"When we first saw the images, we knew we had to do something, we must investigate!" Orsola De Marco, lead author of the paper and astrophysicist at Macquarie University, said in a statement. "The community came together, and from this one image of a randomly chosen nebula, we were able to discern much more precise structures than ever before. The promise of the James Webb Space Telescope is incredible."

An infrared and near-infrared comparison of JWST's image of the Southern Ring Nebula.

NASA's Southern Ring Nebula picture, taken by the James Webb Space Telescope's Near-Infrared Imager on the left. On the right is a version taken by the JWST's Mid-Infrared imager.


That Southern Ring Nebula image really is something

Even back in July, the JWST's Southern Ring Nebula rendition had raised eyebrows during its reveal. I mean, at the top left of one version of the JWST's view, taken with the Mid-Infrared instrument, a weird bluish line ended up literally being a galaxy photobomber. 

"I made a bet that said, 'It's part of the nebula,'" NASA astronomer Karl Gordon recounted during the unveiling. "I lost the bet, because then we looked more carefully at both Nircam and MIRI images, and it's very clearly an edge-on galaxy." 

A blue streak that represents a galaxy.

See that blueish streak? A galaxy photobomber! This is from the Mid-Infrared JWST image of the Southern Ring Nebula.

Screenshot by Monisha Ravisetti/NASA

We were also able to see not one but two stars dance around one another at the marvel's center for the first time, stirring the pot of gas and dust to create the ornate patterns that make the image perfect as an iPhone background. (Yes, one of these is the white dwarf that De Marco and fellow scientists discuss in their latest paper.)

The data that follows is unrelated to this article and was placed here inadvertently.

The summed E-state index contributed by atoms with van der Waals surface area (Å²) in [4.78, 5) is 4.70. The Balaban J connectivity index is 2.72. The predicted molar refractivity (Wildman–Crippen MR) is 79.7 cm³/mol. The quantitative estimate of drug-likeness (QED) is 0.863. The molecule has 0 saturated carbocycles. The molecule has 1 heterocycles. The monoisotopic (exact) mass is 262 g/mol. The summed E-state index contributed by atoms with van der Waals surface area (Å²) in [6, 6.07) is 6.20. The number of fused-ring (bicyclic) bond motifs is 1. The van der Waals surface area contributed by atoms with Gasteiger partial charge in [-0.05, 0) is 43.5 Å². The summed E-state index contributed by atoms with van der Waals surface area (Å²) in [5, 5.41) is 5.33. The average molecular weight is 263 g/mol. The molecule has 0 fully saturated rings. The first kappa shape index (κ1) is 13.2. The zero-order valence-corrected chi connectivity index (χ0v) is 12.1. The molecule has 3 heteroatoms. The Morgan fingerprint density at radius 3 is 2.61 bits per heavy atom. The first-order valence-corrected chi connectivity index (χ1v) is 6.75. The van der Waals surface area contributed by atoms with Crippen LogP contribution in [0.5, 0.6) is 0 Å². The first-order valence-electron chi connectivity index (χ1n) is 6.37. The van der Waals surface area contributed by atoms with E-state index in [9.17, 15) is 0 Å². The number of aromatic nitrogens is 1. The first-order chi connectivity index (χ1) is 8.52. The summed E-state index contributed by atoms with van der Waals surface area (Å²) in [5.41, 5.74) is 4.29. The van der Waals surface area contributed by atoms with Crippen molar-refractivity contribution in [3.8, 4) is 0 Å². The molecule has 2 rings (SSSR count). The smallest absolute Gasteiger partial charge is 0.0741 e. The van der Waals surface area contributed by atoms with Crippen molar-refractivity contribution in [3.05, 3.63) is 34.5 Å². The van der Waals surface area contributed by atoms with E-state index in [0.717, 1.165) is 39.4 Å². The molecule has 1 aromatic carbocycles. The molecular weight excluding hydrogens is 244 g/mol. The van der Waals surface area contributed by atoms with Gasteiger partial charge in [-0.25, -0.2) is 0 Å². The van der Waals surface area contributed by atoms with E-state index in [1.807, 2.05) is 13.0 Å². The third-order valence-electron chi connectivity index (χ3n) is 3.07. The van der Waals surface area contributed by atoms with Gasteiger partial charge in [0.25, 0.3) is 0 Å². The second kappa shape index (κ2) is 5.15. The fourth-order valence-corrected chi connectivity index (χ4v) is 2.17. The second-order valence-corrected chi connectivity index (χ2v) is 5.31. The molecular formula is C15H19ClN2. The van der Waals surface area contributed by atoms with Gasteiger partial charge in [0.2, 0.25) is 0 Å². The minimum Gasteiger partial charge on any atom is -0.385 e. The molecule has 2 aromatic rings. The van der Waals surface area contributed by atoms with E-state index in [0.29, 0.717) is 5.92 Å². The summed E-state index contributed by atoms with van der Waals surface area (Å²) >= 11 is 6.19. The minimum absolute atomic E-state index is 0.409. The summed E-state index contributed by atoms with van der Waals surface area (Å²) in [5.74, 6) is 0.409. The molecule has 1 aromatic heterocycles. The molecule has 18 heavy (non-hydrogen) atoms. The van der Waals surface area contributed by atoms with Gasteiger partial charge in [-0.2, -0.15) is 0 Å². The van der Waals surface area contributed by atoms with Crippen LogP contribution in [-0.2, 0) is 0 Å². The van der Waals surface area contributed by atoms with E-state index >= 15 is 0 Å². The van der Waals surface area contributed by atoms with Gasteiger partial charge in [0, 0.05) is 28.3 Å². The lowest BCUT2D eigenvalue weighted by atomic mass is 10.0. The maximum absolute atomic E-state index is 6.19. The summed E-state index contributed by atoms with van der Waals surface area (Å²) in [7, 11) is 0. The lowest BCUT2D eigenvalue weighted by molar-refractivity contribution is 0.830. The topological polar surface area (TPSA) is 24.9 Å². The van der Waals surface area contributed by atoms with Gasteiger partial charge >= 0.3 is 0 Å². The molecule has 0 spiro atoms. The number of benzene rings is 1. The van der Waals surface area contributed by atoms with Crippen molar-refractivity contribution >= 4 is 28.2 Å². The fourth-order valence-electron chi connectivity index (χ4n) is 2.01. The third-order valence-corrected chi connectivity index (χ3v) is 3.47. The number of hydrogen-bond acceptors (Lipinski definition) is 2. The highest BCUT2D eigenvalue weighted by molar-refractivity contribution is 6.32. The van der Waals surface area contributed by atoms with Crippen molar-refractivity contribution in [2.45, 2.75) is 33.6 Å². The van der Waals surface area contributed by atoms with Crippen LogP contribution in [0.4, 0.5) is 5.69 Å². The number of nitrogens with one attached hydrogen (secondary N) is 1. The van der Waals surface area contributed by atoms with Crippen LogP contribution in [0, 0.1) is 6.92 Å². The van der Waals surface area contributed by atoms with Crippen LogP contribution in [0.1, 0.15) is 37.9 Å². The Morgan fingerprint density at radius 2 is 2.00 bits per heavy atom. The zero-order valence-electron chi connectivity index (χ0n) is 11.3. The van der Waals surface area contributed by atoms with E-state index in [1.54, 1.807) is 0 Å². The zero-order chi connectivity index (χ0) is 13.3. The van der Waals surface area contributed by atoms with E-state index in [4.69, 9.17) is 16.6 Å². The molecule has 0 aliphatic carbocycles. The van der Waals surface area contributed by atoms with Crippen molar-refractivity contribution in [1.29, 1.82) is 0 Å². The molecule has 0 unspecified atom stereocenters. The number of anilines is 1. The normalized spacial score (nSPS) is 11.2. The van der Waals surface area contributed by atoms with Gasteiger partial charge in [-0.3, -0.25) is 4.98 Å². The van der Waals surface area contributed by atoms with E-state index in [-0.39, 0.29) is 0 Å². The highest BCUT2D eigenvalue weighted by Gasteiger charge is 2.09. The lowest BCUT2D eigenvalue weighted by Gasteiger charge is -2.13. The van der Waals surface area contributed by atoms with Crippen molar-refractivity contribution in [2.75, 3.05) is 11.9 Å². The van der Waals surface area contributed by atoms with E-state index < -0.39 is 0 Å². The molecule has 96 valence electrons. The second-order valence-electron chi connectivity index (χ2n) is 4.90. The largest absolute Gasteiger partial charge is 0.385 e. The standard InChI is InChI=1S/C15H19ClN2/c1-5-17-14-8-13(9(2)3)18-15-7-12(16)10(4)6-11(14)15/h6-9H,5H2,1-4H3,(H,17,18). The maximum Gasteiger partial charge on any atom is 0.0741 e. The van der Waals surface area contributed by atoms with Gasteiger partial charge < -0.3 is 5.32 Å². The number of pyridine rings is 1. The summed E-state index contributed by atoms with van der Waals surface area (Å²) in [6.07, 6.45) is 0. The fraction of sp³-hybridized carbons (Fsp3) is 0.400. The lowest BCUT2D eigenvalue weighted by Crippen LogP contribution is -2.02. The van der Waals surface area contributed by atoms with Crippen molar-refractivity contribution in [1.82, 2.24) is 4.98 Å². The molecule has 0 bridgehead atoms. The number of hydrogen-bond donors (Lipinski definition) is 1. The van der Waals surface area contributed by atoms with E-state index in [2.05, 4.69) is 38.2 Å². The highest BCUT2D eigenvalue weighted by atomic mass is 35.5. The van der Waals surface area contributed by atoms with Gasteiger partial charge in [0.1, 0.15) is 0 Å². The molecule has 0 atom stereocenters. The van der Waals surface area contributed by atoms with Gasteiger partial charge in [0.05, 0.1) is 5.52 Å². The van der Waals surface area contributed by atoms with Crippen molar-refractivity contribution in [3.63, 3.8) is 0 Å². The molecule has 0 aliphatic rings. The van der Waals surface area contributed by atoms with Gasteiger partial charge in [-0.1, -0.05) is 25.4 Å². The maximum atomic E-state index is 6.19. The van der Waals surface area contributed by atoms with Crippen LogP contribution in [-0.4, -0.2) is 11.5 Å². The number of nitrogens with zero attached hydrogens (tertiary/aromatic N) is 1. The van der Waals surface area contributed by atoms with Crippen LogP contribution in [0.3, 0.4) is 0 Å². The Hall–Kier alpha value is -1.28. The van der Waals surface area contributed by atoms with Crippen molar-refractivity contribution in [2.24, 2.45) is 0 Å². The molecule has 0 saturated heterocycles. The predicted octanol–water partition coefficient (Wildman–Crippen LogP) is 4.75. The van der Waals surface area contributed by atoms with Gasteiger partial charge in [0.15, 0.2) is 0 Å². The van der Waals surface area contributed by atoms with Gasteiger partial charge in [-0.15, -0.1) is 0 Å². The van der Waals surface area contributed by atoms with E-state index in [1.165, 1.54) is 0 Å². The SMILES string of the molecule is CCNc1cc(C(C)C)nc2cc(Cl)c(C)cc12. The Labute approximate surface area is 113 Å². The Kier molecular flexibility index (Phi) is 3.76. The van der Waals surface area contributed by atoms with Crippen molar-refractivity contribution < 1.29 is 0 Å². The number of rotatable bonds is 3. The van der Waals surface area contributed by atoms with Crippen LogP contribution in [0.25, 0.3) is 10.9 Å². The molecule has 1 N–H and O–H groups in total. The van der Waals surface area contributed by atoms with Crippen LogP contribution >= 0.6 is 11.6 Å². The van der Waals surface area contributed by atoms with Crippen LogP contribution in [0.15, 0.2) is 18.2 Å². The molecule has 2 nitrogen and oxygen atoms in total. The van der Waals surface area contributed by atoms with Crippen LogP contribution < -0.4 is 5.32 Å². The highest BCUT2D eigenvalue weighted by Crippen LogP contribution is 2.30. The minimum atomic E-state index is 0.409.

"This star is now small and hot but is surrounded by cool dust," Joel Kastner, another team member from the Rochester Institute of Technology, said in a statement. "We think all that gas and dust we see thrown all over the place must have come from that one star, but it was tossed in very specific directions by the companion stars."

Two stars, one brighter and one dying, seen in the nebular cloud.

In the Mid-Infrared rendition of the Southern Ring Nebula, you can see both stars captured together for the first time ever.

Screenshot by Monisha Ravisetti/NASA

The other star visible in the JWST's photo, according to the team, is just one of the companion stars that orbits the central star while the latter loses mass over time. 

However, as to why the team believes there aren't just two stars at play here but rather three, four – maybe more – that's because of how a series of spiral structures seem to be moving out from the center, generating arches, and how a 3D view of the nebula's data points to irregular jets of matter shooting from the phenomenon's center. 

"We first inferred the presence of a close companion because of the dusty disk around the central star, the further partner that created the arches and the super far companion that you can see in the image," De Marco said. "Once we saw the jets, we knew there had to be another star or even two involved at the center, so we believe there are one or two very close companions, an additional one at middle distance and one very far away. 

"If this is the case, there are four or even five objects involved in this messy death."